Stories from lDe, 'Bro, and SMer: Politics and religion in ancient Ladakh
Wednesday 11 October 2017: Stories from lDe, 'Bro, and SMer: Politics and religion in ancient Ladakh, lecture by Nils Martin (PhD student at EPHE, attached to CRCAO).
« Do not drink the water under the man, nor eat the grass under the horse »
Expressions of power in Mangyu
The villages of Alchi, Sumda Chung, and Mangyu in Lower Ladakh (Jammu and Kashmir, India) are famous for temples and stūpas decorated with Kashmiri-style murals that were erected during the Second World War. Dissemination of Buddhism in Western Tibet (Xe - XIIIe century). However, the historical context and the dating of these monuments, traditionally associated with the activity of the great translator Rinchen Zangpo (958-1055), remain obscure. The same is true of the nearby fortified sites of Alchi Khargok, Balukhar and Khaltse Zampa, hitherto associated with the Tibetan Empire of Pugyel (7th-9th century).
In his lecture, Nils Martin presented the foundation inscription and mural paintings of royal scenes, accompanied by inscriptions, present in the temple of Avalokiteśvara of Mangyu. Their multidisciplinary and comparative study allows to enlighten singularly the ancient history of the region and neighboring monuments. Above all, inscriptions and royal scenes offer varied and sometimes even contradictory expressions of the power held by the patron of the temple and his forefathers, compared to the kings of western Tibet for whom they governed the region. This was the heart of the subject.
In the first part, Nils Martin thus provided a partial but precise reading of certain sections of the foundation inscription. The search for the clan or the ethnic group to which the patrilineage of “patrons” (including the patron of the temple and his ancestors, also patrons of the Buddhist community before him) belonged, led Nils Martin to present materials various. Judging by the latter, the sMer, as they were called, would have been present in some Himalayan regions southwest of the Tibetan plateau. It also seems that they were endowed with the statute of minister or governor of high time, since the Tibetan Empire of Pugyel. In the inscription, it is notable that they appear in turn, as independent of any other authority, that is to say as chiefs among other chiefs, then as placed under the authority of the kings of Tibet. Western, the geography of Mangyu and the time of the "bosses" being subordinate to the geography of Western Tibet and the time of its kings. Perhaps the most mysterious expression of the power of “bosses” was the one chosen as the title by Nils Martin: “Not to drink water under man, nor to eat grass under horse. "In the form of a proverb still known at the beginning of the last century, it indicates that the" bosses "should not find themselves under the thumb of another for having accepted the drink or the food which was offered to them in exchange for their subordination.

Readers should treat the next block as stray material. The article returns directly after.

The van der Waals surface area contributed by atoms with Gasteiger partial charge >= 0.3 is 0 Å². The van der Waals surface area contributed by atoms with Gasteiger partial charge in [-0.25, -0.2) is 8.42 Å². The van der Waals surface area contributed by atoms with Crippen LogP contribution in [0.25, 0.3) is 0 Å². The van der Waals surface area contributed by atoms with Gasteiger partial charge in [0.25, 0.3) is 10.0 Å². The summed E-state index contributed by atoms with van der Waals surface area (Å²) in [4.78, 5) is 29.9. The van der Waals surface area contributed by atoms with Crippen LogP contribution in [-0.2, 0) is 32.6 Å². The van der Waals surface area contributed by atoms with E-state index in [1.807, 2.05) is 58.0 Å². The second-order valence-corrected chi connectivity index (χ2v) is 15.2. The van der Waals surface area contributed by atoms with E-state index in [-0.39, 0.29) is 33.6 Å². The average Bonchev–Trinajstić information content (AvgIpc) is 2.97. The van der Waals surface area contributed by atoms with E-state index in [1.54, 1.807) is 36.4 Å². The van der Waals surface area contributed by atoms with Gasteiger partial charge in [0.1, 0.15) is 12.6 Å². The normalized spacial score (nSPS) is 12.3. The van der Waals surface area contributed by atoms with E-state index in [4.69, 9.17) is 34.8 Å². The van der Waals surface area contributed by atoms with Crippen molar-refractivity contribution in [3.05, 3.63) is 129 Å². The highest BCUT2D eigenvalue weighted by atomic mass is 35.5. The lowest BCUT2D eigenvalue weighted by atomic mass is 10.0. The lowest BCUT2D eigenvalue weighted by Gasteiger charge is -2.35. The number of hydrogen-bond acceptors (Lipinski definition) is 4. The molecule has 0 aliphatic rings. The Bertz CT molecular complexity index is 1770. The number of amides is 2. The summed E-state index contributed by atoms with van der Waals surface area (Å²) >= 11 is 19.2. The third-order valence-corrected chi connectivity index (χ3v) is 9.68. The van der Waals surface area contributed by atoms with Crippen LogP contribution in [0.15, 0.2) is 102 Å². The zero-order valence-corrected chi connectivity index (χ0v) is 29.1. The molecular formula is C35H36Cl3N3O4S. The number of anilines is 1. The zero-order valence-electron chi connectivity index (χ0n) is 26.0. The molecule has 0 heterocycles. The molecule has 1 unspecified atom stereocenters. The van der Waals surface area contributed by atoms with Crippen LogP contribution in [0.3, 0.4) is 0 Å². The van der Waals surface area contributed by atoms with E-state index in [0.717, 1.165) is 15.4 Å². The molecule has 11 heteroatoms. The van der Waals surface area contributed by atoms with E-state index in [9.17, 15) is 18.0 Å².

In a second part, Nils Martin analyzed the structure of the two royal scenes painted in the temple and identified their subjects. The top one depicts a banquet in the center of which are enthroned four royal figures - two men and two women - luxuriously dressed in costumes decorated with diamonds. Behind them, on either side, are four men and four women dressed in simpler woolen costumes, identified by legends as "patrons" and "patronesses" (probably this time including the patron of the temple and his relatives , rather than his ancestors). In the lower scene, eight horsemen are chasing a yak with massive horns, depicted in the center. Of these riders, all appear to be wearing woolen clothes, except for the rider who heroically faces the yak, and one perhaps behind him. These wear the luxurious costume of kings, dressed in diamonds. Thus, the two scenes must be understood together, as well as in connection with the inscription. They express the greatness of the king, also praised in three aspects in a quatrain inscribed between the two scenes: the king annihilates his enemies filled with hatred; protects his loving subjects; and honors the Buddhist community. In these scenes, the "bosses", in woolen clothes, participate in the expression of royal power, banquet and hunt with the kings, but are set back, although they are the true founders of the temple.
In a final part, Nils Martin focused on connecting the temple of Avalokiteśvara of Mangyu with other monuments of Alchi, Sumda, and Mangyu, again relying on the inscription of foundation and the Royal scenes. He thus proposed that the mysterious evocation of a 'bum ther (lit. 100) “of human size” ordered by the patron of the temple corresponds to an old Mangyu stupa-gate called sKu 'bum, in which there are statues of about 000m1. He also showed that the arrangement of the wall paintings in the temple of Avalokiteśvara was identical to that of the paintings in the assembly hall of Alchi. Finally, the re-reading of a verse from the genealogical inscription of the three-level temple of Alchi led him to reconsider the debated dating of this famous monument because there is the mention of a king of Western Tibet also named in the founding inscription of the temple of Avalokiteśvara, Wangde (late 30th century). Thus this temple, built three generations after his reign Wangde, should be dated no earlier than the middle of the XNUMXth century and not the XNUMXth century.